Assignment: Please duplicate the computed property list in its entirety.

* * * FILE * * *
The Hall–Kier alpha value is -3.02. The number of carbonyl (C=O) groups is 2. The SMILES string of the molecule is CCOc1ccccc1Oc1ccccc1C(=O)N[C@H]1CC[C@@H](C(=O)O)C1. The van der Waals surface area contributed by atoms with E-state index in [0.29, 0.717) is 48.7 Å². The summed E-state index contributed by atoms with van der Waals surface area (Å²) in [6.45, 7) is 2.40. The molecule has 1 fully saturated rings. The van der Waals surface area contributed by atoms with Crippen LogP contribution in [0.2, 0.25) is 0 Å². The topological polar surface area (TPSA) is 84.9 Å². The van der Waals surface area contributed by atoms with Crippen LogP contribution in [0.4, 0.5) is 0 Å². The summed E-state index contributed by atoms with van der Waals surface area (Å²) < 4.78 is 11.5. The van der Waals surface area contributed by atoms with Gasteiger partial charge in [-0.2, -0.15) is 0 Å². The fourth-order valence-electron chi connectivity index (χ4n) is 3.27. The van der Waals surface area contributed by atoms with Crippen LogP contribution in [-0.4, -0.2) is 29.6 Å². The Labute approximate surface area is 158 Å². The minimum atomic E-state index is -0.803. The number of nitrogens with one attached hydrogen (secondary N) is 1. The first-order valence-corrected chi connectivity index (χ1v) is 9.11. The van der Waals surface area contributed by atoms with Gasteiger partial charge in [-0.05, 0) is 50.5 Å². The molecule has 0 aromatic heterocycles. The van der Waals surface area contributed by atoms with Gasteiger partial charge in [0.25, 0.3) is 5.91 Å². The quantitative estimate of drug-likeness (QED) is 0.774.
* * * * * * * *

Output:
The Hall–Kier alpha value is -3.02. The number of carbonyl (C=O) groups is 2. The SMILES string of the molecule is CCOc1ccccc1Oc1ccccc1C(=O)N[C@H]1CC[C@@H](C(=O)O)C1. The van der Waals surface area contributed by atoms with E-state index in [0.29, 0.717) is 48.7 Å². The summed E-state index contributed by atoms with van der Waals surface area (Å²) in [6.45, 7) is 2.40. The molecule has 1 fully saturated rings. The van der Waals surface area contributed by atoms with Crippen LogP contribution in [0.2, 0.25) is 0 Å². The topological polar surface area (TPSA) is 84.9 Å². The van der Waals surface area contributed by atoms with Crippen LogP contribution in [0.4, 0.5) is 0 Å². The summed E-state index contributed by atoms with van der Waals surface area (Å²) < 4.78 is 11.5. The van der Waals surface area contributed by atoms with Gasteiger partial charge in [-0.2, -0.15) is 0 Å². The fourth-order valence-electron chi connectivity index (χ4n) is 3.27. The van der Waals surface area contributed by atoms with Crippen LogP contribution in [-0.4, -0.2) is 29.6 Å². The Labute approximate surface area is 158 Å². The minimum atomic E-state index is -0.803. The number of nitrogens with one attached hydrogen (secondary N) is 1. The first-order valence-corrected chi connectivity index (χ1v) is 9.11. The van der Waals surface area contributed by atoms with Gasteiger partial charge in [-0.05, 0) is 50.5 Å². The molecule has 0 aromatic heterocycles. The van der Waals surface area contributed by atoms with Gasteiger partial charge in [0.25, 0.3) is 5.91 Å². The quantitative estimate of drug-likeness (QED) is 0.774.